NEW YORK — A judge ruled on Tuesday that former President Donald Trump committed fraud while building his real estate empire, years before he ascended to the White House.
Ruling in a civil lawsuit brought by New York Attorney General Letitia James, Judge Arthur Engoron said that Trump and his company deceived banks, insurers and others by overvaluing his assets and exaggerating his net worth, The Associated Press reported.
Engoron’s decision in a Manhattan court precedes a trial scheduled to begin on Monday, The New York Times reported. It narrows the issues that will be heard in the case, according to the newspaper.
The bench trial will now focus on allegations that include falsifying business records and providing false financial statements, Bloomberg reported. It will also address the state of New York’s demand for $250 million in restitution.
The judge also ordered sanctions against Trump’s attorneys, fining each of them $7,500 for making arguments that Engoron had rejected, the Times reported.
Engoron ruled that Trump, his company and its key executives lied about Trump’s purported riches on his annual financial statements, the AP reported. The statements helped Trump and his company enjoy rewards such as favorable loan terms and lower insurance premiums, the judge said.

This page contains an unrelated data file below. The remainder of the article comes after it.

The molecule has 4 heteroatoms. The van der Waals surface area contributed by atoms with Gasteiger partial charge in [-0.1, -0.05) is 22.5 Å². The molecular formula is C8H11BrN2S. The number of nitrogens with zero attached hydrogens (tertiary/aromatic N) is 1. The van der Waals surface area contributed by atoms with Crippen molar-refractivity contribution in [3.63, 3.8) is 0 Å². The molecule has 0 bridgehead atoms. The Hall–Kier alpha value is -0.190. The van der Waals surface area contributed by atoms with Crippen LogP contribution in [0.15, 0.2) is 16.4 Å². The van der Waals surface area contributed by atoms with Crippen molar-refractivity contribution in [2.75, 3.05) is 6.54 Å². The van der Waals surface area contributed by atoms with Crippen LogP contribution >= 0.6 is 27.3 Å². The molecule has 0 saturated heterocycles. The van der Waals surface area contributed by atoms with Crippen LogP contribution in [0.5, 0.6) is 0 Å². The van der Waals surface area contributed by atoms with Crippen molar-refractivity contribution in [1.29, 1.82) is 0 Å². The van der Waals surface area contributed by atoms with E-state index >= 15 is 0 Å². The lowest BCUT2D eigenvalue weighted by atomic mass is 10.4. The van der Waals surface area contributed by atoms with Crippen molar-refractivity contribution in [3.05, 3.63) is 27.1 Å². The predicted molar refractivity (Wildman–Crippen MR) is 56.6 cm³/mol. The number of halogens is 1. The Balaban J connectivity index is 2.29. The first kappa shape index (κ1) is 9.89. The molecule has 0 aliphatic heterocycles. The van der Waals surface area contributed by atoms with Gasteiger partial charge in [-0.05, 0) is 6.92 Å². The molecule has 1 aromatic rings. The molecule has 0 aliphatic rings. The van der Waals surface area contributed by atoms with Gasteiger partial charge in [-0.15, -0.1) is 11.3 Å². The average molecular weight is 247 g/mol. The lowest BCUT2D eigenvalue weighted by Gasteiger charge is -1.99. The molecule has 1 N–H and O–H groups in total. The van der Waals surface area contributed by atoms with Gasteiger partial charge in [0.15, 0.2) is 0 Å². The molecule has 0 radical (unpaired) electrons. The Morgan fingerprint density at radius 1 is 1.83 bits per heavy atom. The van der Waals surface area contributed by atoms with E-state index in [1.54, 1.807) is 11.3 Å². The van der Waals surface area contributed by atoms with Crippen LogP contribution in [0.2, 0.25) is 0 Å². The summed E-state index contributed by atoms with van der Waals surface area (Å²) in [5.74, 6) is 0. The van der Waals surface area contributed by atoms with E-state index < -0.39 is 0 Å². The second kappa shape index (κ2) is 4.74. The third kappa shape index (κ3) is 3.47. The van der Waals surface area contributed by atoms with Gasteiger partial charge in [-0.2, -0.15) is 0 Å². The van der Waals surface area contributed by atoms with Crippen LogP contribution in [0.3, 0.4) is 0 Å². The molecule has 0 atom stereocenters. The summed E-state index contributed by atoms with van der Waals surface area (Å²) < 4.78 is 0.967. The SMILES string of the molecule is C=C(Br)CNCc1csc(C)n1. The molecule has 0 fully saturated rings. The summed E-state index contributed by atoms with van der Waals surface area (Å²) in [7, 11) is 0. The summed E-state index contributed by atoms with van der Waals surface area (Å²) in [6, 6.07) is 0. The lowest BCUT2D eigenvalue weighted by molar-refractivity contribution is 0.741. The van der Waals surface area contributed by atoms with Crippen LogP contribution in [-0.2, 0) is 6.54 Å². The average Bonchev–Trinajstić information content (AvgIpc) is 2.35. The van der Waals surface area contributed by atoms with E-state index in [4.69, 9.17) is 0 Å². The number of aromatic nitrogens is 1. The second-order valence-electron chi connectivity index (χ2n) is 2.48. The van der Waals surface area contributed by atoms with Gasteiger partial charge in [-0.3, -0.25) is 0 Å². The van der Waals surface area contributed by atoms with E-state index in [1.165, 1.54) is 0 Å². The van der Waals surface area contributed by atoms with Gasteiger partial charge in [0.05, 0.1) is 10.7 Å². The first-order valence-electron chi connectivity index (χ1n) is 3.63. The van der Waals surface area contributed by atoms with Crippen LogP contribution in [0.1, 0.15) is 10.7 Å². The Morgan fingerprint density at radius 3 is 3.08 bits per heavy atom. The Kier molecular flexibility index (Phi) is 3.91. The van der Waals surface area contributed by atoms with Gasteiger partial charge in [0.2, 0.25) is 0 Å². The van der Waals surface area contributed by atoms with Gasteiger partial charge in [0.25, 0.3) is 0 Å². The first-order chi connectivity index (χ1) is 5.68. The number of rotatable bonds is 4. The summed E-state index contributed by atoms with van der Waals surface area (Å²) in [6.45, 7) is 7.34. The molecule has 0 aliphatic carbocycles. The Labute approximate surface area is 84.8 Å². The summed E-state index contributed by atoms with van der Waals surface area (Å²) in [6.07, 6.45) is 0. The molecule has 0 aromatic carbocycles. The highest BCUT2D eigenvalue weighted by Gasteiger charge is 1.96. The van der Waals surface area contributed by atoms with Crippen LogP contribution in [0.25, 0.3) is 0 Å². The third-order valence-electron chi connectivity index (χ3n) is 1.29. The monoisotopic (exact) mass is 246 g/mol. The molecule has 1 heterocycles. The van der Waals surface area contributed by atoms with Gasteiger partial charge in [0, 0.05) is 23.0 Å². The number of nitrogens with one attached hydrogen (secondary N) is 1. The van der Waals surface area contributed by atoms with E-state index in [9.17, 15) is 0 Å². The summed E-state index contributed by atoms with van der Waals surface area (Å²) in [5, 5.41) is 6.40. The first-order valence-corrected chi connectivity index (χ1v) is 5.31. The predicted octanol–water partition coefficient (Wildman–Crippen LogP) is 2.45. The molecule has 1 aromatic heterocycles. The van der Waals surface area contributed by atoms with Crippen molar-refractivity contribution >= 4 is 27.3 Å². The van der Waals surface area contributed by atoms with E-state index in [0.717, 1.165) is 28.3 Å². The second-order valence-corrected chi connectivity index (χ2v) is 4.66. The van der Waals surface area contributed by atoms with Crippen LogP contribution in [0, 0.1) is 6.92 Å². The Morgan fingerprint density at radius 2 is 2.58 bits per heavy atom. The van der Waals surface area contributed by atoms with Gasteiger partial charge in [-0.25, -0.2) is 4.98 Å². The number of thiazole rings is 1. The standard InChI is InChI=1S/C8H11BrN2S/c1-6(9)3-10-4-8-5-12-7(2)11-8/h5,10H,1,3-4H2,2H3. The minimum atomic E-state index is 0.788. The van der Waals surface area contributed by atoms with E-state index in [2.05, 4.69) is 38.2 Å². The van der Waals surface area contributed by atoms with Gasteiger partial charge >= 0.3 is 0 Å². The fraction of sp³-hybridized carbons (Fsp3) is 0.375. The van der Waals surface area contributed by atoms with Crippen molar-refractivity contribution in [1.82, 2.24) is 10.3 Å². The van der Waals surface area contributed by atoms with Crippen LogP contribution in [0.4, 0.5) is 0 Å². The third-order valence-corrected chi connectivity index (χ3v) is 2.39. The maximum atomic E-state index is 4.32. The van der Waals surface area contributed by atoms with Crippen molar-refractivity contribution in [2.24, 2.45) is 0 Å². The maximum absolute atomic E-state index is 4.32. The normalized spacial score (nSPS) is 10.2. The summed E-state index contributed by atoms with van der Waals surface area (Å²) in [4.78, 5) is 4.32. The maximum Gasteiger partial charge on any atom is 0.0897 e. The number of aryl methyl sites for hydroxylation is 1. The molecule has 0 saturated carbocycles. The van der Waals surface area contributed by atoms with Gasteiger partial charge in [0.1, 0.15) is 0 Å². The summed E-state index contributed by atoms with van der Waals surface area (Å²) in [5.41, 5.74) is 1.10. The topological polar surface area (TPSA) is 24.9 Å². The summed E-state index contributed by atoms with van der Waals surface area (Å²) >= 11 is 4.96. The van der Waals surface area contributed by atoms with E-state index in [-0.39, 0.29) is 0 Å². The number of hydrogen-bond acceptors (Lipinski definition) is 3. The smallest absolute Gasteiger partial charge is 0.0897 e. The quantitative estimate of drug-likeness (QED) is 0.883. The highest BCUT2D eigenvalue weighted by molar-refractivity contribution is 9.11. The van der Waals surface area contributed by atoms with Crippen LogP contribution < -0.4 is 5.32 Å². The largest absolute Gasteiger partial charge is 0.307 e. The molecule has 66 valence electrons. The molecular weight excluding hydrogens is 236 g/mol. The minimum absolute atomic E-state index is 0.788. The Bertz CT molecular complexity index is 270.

Trump can still delay Monday’s trial or even undercut it, the Times reported. Trump has sued Engoron, and an appeals court is expected to rule on the lawsuit this week. If Trump loses his appeal, he will have to fight the remainder of the case during a trial, according to the newspaper.
On Trump’s Truth Social account, the former president wrote that the ruling “failed to acknowledge the fact that murder and all other forms of violent crime have reached record levels in New York State.”
“Can you imagine ruling against me for having done work perfectly, and yet letting people go on a rampage on the sidewalks of New York?” Trump wrote. “A very sad Day for the New York State System of Justice!”
James sued Trump, his real estate company and his two adult sons in September 2022, accusing them of inflating the value of Trump’s biggest assets from 2011 to 2021 in order to receive better terms from banks and insurers, according to Bloomberg.
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